A Publication by the Bureau of Epidemiology
October 17, 2001
"The reason for collecting, analyzing and disseminating information on a disease is to control that disease. Collection and analysis should not be allowed to consume resources if action does not follow."
--Foege WH et al. Int. J of Epidemiology 1976; 5:29-37.
Steven T. Wiersma, MD, MPHBureau Chief and State Epidemiologist
Don Ward, Surveillance Section Administrator, Epi Update Managing Editor
Samuel Crane, MPH, Special Projects Surveillance Coordinator, Epi Update Editor
Bureau of Epidemiology Frequent Contributors:
Kathryn Snavely, MPH
Reportable Disease Manager
Jodi Baldy, MPH,
Biological Scientist IV
Ursula E. Bauer, PhD,
Chronic Disease Epidemiologist
Lisa Conti, DVM, MPH,
State Public Health Veterinarian
Dolly Katz, PhD, MPH, SE Florida
Roger Sanderson, RN, MA, SW Florida
Carina Blackmore, MS Vet. Med., PhD, NE Florida
Zuber Mulla, PhD MSPH,
Central Florida Carina Blackmore, MS Vet. Med., PhD,
Please print out this material and share with epidemiology staff, county health department directors, administrators, medical directors, nursing directors, environmental health directors and others with an interest in information of this type. Thank you.
The Bureau of Epidemiology is available 24 hours a day, 7 days a week for consultation at our main number (SunCom 205-4401 or 850/245-4401) PLEASE NOTE: Consultation after 5 p.m. & on weekends is intended for emergencies.
The Department of Health has a home on the World Wide Web at http://www.doh.state.fl.us
For information on diseases and conditions of public health importance go to MyFlorida.com, click on Health and Human Services, then Consumers--Diseases and Conditions.
In this issue: Health Alert !!
1. Florida Reports Two Additional Human Cases of West Nile Virus
April Crowley 1-850-245-4111
Carina Blackmore, MS Vet Med., PhD 1-877-631-5445 (toll-free pager)
October 16, 2001
TALLAHASSEEThe Florida Department of Health announced today that two more
human encephalitis cases caused by the West Nile (WN) virus have been reported. One case is in a 45-year-old male from Monroe County, and the other is a 74-year-old male resident of Putnam County. Due to previous WN activity, both of these counties have been under a medical alert, and will remain so until further notice. So far this year, there have been 11 reported human cases of WN in Florida.
Health officials want all citizens living in counties under the medical alert to be on heightened awareness.
A total of 49 counties are included in this alert: Alachua, Baker, Bay, Bradford, Calhoun, Citrus, Clay, Collier, Columbia, Dade, Dixie, Duval, Escambia, Flagler, Franklin, Gadsden, Gilchrist, Gulf, Hamilton, Hernando, Highlands, Holmes, Jackson, Jefferson, Lafayette, Lake, Lee, Leon, Levy, Liberty, Madison, Marion, Martin, Monroe, Nassau, Okaloosa, Pasco, Putnam, Santa Rosa, Seminole, St. Johns, Sumter, Suwannee, Taylor, Union, Volusia, Wakulla, Walton and Washington counties.
Remember, all mosquito-born illnesses are preventable. Even though the weather is changing, the Department of Health is still urging all Floridians to take the following precautions against mosquito bites:
For more information on mosquito-borne encephalitis, including reporting human cases and dead birds, visit the DOH Bureau of Epidemiologys Arboviral Encephalitis and West Nile Virus website at MyFlorida.com (click on Health and Human Services, then Consumers Diseases and Conditions, then Arboviral Encephalitis or West Nile Virus) or call the Bureaus toll-free hotline at 1-888-880-5782 for recorded information.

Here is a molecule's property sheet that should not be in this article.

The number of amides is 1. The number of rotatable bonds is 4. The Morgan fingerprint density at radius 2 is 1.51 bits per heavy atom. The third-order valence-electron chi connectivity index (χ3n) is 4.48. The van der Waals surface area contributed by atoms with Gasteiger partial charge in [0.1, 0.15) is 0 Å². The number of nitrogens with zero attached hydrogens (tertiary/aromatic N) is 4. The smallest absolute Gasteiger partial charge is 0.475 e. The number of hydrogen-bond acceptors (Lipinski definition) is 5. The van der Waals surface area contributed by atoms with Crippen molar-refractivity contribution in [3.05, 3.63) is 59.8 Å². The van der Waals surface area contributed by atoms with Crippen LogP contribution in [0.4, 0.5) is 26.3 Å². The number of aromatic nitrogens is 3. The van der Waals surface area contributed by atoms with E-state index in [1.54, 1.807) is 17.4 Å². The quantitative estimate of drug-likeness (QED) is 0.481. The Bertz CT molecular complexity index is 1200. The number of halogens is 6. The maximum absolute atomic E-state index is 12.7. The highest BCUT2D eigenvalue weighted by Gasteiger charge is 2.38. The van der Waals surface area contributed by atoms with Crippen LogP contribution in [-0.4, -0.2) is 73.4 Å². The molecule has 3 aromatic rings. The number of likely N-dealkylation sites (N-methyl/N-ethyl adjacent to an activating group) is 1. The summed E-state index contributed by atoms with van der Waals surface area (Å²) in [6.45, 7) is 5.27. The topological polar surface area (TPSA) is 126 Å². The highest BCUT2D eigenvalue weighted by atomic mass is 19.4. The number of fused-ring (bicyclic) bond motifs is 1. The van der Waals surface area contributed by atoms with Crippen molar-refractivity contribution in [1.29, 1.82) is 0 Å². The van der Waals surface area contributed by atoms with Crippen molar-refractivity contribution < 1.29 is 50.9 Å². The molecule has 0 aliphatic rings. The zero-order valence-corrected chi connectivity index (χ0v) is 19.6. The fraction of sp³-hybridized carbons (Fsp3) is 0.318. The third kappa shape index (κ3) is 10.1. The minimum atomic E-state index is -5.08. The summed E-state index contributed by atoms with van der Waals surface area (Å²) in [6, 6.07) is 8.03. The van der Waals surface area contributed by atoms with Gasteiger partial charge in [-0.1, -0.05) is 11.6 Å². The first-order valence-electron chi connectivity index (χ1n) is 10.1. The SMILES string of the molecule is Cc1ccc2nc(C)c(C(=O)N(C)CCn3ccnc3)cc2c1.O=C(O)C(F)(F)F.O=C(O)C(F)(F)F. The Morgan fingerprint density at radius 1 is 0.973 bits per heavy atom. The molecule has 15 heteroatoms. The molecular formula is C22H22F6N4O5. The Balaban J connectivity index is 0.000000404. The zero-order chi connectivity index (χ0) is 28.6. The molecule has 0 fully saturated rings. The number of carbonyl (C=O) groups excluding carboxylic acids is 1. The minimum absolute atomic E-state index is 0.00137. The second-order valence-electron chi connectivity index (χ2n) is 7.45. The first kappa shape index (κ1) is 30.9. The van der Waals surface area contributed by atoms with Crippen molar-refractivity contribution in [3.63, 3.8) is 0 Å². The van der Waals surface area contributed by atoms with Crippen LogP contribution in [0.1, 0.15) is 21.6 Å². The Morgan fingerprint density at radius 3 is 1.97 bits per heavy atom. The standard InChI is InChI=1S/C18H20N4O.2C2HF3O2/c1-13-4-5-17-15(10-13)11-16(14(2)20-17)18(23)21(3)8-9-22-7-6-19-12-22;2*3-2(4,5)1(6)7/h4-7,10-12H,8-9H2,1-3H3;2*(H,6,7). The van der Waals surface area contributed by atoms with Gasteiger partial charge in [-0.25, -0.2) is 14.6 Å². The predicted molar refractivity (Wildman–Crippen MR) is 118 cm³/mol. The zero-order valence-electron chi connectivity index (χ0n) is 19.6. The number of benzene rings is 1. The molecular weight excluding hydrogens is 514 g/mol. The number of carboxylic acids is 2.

2. Public health update: Second Anthrax Case
Press Contact: 561-712-6488/561-712-6400
October 15, 2001
PALM BEACH COUNTY, FL -- The Palm Beach County Health Department, Florida Department of Health and Centers for Disease Control and Prevention has confirmed that the 73- year-old male employee of American Media Inc., hospitalized since the beginning of October, has been diagnosed as a case of anthrax disease.
The overall picture of clinical symptoms combined with positive results on laboratory tests suggests to health officials that this individual has anthrax disease. The diagnosis cannot be yet confirmed according to the strictest diagnostic criteria, which require isolation of the bacteria from a clinical specimen such as blood, lung samples or spinal fluid. The individual has been receiving appropriate anthrax treatment since his hospitalization due to his connection with the current anthrax investigation in Palm Beach County. His condition is improving and the public health officials are encouraged by his progress.
This is the second case, though not confirmed by the strictest diagnostic criteria, identified as part of the ongoing investigation in Palm Beach County. The first case was reported in early October, resulting in a fullscale public health investigation. The investigative team made up of the Florida Department of Health, CDC and Palm Beach County Health Department continues to pursue the individuals who have been potentially exposed and locations of possible contamination.
To date, there have not been any additional illnesses associated with this epidemiological investigation. Public health officials do not expect to see any additional illness because more than two weeks have passed since the index case was potentially infected with anthrax disease. This type of anthrax usually has an incubation period of one to seven days from exposure to onset of symptoms.
3. Public Health Notice
October 16, 2001
The Palm Beach County Health Department in conjunction with the Florida Department of Health and the Centers for Disease Control and Prevention is advising all individuals who meet the following criteria to continue their prescribed antibiotic treatment for prevention of anthrax for the recommended 60 days (unless otherwise notified by the Palm Beach County Health Department):